Of course, this is a pedestrian argument. It ignores the years of socialization we all receive. Transwomen are still socialized as male, and transmen are still socialised as women, no matter how they may choose to “identify” later in life. My initial analysis didn’t grapple with those facts. That’s a recent revelation, and if the narrative really ended at “transwomen are women and transmen are men,” I wouldn’t be writing this piece.
But something has happened over the past few years that has drastically changed my perspective. Lately, some trans activists, such as Avery Edison — a comedian and trans-identified male — have been trying to convince us that “gender identity” trumps sex. “Genitals aren’t very important [in sexual relationships],” Edison tweeted last month. “If you’re currently in love with someone, ask yourself, ‘would I stop loving them if they suddenly had different genitals.’ I hope the answer is ‘no.’ If it isn’t, your love is apparently extremely conditional!”
Leaving aside the fact that all sexual and romantic love is “extremely conditional” (after all, we don’t just fall in love with anyone we meet) when it comes to sexual attraction — emphasis on sex… Sex, in terms of sexual orientation, doesn’t just refer to doing the dirty — it means sex as a reproductive category.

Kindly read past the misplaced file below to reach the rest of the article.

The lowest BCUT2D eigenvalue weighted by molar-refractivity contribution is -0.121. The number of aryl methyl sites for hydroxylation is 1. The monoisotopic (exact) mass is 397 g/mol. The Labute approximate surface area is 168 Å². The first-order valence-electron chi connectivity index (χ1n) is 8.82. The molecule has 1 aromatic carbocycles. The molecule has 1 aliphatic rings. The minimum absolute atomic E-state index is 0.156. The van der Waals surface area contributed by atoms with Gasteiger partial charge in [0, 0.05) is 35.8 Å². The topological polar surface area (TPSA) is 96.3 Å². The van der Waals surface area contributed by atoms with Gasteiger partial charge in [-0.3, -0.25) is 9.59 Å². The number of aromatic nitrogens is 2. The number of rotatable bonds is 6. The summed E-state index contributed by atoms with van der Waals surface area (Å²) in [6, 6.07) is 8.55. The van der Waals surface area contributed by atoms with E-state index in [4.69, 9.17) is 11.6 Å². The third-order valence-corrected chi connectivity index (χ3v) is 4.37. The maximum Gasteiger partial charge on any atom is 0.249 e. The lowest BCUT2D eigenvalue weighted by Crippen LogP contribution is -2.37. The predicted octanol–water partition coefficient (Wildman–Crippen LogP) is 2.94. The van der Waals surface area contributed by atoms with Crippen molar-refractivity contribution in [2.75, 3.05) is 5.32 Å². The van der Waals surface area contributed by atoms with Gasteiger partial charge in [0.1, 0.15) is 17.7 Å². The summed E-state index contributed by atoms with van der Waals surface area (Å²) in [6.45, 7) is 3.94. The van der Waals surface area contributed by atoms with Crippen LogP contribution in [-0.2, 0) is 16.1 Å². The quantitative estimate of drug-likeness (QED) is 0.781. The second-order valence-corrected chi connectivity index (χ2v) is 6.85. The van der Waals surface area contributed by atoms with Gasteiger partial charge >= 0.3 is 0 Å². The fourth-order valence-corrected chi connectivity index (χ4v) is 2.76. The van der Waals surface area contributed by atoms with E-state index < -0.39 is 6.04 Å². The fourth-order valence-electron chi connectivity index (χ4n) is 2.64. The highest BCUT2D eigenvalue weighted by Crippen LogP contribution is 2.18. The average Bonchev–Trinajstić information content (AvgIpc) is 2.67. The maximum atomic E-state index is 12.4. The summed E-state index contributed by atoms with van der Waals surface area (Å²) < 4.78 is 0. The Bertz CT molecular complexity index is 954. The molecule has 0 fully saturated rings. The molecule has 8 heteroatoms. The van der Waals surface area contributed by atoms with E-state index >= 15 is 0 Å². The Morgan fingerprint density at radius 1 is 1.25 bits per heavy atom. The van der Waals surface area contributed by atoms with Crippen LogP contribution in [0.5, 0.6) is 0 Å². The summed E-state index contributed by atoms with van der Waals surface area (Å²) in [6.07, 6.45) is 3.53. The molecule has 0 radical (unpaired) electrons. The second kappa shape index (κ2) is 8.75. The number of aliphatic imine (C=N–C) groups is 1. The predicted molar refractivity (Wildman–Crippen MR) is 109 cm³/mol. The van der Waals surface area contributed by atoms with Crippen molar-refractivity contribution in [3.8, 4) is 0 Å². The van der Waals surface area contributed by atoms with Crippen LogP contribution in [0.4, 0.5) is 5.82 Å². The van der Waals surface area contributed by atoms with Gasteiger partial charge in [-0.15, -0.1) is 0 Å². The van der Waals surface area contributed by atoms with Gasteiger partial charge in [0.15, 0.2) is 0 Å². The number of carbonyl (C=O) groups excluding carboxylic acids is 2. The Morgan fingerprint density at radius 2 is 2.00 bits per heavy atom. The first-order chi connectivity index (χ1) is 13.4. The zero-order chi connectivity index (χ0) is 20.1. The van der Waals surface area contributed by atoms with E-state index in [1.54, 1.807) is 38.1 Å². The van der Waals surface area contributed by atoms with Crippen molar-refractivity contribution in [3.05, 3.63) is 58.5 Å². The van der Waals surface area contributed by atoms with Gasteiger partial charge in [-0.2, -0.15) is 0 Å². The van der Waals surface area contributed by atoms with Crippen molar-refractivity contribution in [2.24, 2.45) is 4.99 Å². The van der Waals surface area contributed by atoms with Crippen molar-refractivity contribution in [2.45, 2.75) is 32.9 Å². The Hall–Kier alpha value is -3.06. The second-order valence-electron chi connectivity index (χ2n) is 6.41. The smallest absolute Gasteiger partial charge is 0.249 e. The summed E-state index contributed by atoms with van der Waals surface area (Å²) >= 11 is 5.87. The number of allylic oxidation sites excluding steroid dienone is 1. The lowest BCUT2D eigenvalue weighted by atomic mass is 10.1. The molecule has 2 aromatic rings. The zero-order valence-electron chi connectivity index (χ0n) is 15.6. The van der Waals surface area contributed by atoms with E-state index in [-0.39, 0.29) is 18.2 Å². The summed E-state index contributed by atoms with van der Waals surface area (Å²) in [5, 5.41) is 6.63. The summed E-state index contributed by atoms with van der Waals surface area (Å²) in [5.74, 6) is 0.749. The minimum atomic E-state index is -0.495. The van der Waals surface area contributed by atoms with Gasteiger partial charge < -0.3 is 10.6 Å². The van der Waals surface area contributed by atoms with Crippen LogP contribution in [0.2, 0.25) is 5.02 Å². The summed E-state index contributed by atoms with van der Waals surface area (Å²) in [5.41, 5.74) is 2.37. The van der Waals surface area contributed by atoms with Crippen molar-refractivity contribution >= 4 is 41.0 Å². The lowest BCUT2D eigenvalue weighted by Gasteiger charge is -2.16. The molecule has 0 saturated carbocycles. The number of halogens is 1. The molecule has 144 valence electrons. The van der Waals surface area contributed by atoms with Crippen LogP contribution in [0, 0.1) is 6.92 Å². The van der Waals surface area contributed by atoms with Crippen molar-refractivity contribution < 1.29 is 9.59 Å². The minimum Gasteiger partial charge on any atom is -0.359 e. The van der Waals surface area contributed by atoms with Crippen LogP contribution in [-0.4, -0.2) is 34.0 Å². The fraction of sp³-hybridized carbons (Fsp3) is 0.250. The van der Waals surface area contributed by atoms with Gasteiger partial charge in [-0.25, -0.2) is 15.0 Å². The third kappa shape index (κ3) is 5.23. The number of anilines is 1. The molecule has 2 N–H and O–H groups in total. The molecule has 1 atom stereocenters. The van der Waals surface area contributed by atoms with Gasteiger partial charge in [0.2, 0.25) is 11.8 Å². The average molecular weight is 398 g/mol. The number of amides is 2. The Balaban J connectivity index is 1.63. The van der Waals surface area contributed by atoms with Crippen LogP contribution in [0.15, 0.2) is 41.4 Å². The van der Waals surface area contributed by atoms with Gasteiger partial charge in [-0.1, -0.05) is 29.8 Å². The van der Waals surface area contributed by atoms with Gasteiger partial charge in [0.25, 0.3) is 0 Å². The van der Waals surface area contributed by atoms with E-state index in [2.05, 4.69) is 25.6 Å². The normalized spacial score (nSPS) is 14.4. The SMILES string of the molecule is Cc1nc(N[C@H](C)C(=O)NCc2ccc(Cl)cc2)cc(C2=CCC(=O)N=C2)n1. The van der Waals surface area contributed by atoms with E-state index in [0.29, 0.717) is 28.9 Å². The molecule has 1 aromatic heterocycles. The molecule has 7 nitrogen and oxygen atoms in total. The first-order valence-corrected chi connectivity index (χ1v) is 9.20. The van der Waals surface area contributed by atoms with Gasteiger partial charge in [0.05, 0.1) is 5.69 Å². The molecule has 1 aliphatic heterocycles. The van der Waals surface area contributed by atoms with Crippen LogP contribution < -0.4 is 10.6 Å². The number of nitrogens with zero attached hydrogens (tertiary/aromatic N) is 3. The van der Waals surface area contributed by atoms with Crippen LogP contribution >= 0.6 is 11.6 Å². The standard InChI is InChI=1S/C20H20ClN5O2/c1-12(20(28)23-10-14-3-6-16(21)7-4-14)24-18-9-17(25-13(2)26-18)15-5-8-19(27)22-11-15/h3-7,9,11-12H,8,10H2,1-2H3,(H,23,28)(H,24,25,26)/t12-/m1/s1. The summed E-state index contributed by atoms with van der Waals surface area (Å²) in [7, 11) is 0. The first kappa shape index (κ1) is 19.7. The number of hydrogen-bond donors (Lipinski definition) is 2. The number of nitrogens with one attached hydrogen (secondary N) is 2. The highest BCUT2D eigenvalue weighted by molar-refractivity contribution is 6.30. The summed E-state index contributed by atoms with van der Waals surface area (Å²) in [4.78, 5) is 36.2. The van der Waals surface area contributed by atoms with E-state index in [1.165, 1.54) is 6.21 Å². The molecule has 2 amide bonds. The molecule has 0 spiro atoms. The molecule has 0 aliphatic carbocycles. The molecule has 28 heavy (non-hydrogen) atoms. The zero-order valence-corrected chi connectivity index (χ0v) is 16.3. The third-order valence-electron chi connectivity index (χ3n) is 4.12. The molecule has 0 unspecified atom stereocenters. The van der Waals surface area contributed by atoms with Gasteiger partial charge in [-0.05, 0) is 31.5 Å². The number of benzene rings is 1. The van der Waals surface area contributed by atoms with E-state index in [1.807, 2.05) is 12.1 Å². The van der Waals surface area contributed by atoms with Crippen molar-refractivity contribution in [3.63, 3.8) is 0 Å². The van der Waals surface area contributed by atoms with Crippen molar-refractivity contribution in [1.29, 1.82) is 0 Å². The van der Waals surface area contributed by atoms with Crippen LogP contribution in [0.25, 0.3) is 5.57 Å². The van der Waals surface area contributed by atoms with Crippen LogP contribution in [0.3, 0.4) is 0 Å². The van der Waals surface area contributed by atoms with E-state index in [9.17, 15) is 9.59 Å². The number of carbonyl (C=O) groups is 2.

I am a gay man, which means I am attracted to other men, meaning adult human males. This precludes women and females who identify as men.
And you know what? That’s okay. I’ve fought since I was 15-years-old — when I first came out — to live this truth. My existence as a gay man matters. Lesbians’ existence matters. And this notion that we can overcome “genital preferences” is homophobic and erases our identities, as homosexual people. It doesn’t just echo the far-right conversion therapies so many of us have fought decades to end, it actively embraces these beliefs, as it implies we could become heterosexual if we just opened our minds and overcame our “preferences” for members of the same sex.
The only way the argument that sex doesn’t matter makes any sense is if you think you can change sex but that gender identity — something intangible, and entirely in one’s head — is an immutable trait. But sex cannot be changed. It is a physical reality. Humans are a sexually dimorphic species, and there’s no getting around that.
Edison is far from the first person to put forth this argument. The “cotton ceiling” — a term full of rapey connotations, coined by Drew DeVeaux, a Canadian pornographic performer and transgender activist — offers up a similar analysis. The “cotton ceiling” (to allude to women’s underwear) refers to the idea that lesbians’ attraction exclusively to females is something to be overcome, and that, because lesbians are not attracted to males, somehow their sexuality is oppressive as it “excludes” transwomen and transmen, respectively.